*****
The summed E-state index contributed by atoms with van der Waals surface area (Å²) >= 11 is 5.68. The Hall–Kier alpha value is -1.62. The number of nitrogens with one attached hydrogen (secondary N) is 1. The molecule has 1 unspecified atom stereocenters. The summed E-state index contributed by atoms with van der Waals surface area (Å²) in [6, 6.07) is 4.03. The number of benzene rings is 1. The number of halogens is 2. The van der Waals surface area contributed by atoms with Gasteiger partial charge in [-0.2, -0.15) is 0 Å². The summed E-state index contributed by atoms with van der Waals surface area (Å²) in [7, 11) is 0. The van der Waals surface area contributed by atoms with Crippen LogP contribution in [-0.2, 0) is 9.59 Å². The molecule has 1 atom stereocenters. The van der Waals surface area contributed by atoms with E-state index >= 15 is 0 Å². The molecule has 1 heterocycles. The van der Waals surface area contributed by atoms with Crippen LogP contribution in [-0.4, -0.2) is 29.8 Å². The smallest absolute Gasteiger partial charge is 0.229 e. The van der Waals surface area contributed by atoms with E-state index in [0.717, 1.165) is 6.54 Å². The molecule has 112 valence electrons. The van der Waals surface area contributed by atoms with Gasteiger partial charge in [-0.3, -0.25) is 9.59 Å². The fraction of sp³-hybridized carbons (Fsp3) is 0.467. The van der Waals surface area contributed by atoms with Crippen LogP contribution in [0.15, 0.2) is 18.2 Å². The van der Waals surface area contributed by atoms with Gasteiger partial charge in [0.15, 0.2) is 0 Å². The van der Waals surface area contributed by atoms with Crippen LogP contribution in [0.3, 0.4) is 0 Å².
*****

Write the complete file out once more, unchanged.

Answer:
The summed E-state index contributed by atoms with van der Waals surface area (Å²) >= 11 is 5.68. The Hall–Kier alpha value is -1.62. The number of nitrogens with one attached hydrogen (secondary N) is 1. The molecule has 1 unspecified atom stereocenters. The summed E-state index contributed by atoms with van der Waals surface area (Å²) in [6, 6.07) is 4.03. The number of benzene rings is 1. The number of halogens is 2. The van der Waals surface area contributed by atoms with Gasteiger partial charge in [-0.2, -0.15) is 0 Å². The summed E-state index contributed by atoms with van der Waals surface area (Å²) in [7, 11) is 0. The van der Waals surface area contributed by atoms with Crippen LogP contribution in [-0.2, 0) is 9.59 Å². The molecule has 1 atom stereocenters. The van der Waals surface area contributed by atoms with E-state index >= 15 is 0 Å². The molecule has 1 heterocycles. The van der Waals surface area contributed by atoms with Crippen LogP contribution in [-0.4, -0.2) is 29.8 Å². The smallest absolute Gasteiger partial charge is 0.229 e. The van der Waals surface area contributed by atoms with E-state index in [0.717, 1.165) is 6.54 Å². The molecule has 112 valence electrons. The van der Waals surface area contributed by atoms with Gasteiger partial charge in [-0.3, -0.25) is 9.59 Å². The fraction of sp³-hybridized carbons (Fsp3) is 0.467. The van der Waals surface area contributed by atoms with Crippen LogP contribution in [0.15, 0.2) is 18.2 Å². The van der Waals surface area contributed by atoms with Gasteiger partial charge in [0.15, 0.2) is 0 Å². The van der Waals surface area contributed by atoms with Crippen LogP contribution in [0.3, 0.4) is 0 Å².